As every picnicker knows, if you spill strawberry jam in the grass, it will be swarming with ants in no time at all. The ants arrive quickly because they always find the shortest route from their nests to the spill — but how? That question is one that fascinates cutting-edge engineers, computer programmers, and other scientists, who study nature in order to design better and more efficient technology — a quest compellingly described in Peter Bentley’s new book, Digital Biology.
Take the example of the ants: Everywhere an ant goes, it leaves a trail of pheromones, a chemical substance easily detected by other ants. Ants travel in many directions upon leaving their nest, so the resulting network of pheromone trails may seem like a recipe for olfactory chaos. But it’s actually an extremely clever way to find the shortest path between two points.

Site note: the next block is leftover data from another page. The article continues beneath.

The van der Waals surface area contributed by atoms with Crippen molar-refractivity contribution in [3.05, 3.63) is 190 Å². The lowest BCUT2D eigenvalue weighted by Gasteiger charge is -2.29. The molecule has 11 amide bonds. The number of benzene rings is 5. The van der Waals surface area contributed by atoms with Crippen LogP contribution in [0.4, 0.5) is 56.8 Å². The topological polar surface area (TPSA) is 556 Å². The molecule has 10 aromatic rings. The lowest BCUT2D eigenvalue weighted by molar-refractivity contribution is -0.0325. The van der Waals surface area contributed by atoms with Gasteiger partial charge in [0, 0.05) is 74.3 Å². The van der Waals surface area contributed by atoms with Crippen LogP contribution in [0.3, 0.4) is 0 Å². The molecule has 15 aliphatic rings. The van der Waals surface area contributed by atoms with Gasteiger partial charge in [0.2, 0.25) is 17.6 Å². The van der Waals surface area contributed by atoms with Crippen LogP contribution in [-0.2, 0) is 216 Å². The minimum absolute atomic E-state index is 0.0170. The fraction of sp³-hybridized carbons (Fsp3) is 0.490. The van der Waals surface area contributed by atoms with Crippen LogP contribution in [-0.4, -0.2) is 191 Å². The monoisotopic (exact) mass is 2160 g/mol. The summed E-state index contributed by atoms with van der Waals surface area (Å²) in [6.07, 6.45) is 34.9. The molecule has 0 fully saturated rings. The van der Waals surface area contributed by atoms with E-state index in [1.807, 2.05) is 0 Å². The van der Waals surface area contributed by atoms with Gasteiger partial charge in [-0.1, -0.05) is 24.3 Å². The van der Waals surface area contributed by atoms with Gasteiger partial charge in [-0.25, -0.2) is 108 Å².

Imagine 100 ants making their ways haphazardly toward that dollop of strawberry jam. One takes the quickest route, another loops around a puddle before reaching the spill, another leaves from the w... Read more